The folklore used to promote the monarchy played an important role in shaping Louis XIV’s palace. He chose the filiation with Apollo, the Greek god of the light, arts, and music – artists used the sun to represent him. The entire motif used by the artists of Louis XIV, le Roi Soleil (the Sun King), revolved around Apollo and the sun myth. The Palace of Versailles and its gardens make a perfect example of this allegory. It is filled with several elements referring to Apollo: the sun, lyres, laurel wreaths, and bow and chariots.
The Hall of Mirrors certainly is the most famous room in the Palace of Versailles. Between 1678 and 1684, architect Jules Hardouin-Mansart created the building while Charles Le Brun designed the interior decoration. This 73-meter long hall, covered with 357 mirrors, offered Louis XIV a luxurious room to entertain his prestigious guests.
In the 1664 spring season, Louis XIV held his first celebration at the Palace of Versailles: “the party of the Delights of the Enchanted Island.” Dedicated to Queen Maria-Theresa and his mother Anne of Austria, the king invited 600 guests to the party. Famous playwright Moliere and composer Jean-Baptiste Lully created for the occasion a ballet called the Princess of Elide. Louis XIV himself played the first role in this performance.
Versailles has set an example for almost all nations. It stands as a model of absolute monarchy; the Kingdom of France was the most influential European nation of the 17th century. From 1690 onwards for over a century, architects from everywhere in Europe will copy the architecture and décor of the palace. For example, the Royal Palace of La Granja de San Ildefonso in Spain and the Peterhof Palace in Russia were greatly inspired by the Palace of Versailles. Although none of them could compete with the original masterpiece. No other place became as grand as the Palace of Versailles. Louis XIV spent an enormous sum of money on building such a majestic monument.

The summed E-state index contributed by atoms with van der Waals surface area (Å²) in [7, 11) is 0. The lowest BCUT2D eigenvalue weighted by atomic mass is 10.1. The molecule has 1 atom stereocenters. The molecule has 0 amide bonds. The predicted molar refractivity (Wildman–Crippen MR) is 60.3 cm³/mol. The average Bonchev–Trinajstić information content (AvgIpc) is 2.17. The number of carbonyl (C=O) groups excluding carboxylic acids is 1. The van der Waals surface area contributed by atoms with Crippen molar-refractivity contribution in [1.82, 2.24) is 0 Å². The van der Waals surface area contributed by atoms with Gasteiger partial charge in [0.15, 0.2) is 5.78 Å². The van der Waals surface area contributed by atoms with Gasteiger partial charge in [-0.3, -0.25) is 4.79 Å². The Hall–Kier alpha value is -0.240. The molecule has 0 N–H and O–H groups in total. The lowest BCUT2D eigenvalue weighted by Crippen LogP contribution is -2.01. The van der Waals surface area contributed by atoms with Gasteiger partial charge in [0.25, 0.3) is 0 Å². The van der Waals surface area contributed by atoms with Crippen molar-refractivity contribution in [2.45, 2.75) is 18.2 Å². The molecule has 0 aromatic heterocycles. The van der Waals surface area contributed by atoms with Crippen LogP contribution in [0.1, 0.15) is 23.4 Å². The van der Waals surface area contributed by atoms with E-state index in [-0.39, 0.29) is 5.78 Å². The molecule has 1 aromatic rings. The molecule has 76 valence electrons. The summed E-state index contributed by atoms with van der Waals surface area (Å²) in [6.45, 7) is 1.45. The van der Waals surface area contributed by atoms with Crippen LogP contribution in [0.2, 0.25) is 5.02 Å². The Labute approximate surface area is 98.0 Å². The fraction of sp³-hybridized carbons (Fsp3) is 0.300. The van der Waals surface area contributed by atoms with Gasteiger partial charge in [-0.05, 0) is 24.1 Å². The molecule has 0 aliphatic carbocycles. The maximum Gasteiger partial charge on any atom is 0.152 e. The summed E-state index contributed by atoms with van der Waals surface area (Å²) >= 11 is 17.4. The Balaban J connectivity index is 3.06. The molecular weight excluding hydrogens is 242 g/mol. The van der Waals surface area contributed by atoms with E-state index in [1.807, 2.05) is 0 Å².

In 1837, Louis-Phillippe, king of the French, opened inside the palace a museum dedicated to “all the glories of France”. Yet, only during the 20th century, the palace became the museum we can visit today. In 1924, John D. Rockefeller Jr., an American financier, and philanthropist proposed his help to the French state to save the Palace. Indeed, due to the lack of money, the monument had fallen into ruin. Although thanks to his support, the curators reopened certain parts of the gardens and brought back to the Palace several pieces of furniture sold after the French Revolution.
If we talk about the present day, the Palace of Versailles welcomes 10 million visitors each year, making it one of the world’s most visited heritage sites. Visitors get to explore the beautiful gardens as well as the grand rooms of the palace. Versailles collections host around 60,000 art pieces, providing an excellent overview of centuries of French history.
Without wasting a second application for your France visa, and once it is approved get the necessary things and proceed towards visiting the best heritage site in the world. Undoubtedly, it will be a memorable trip.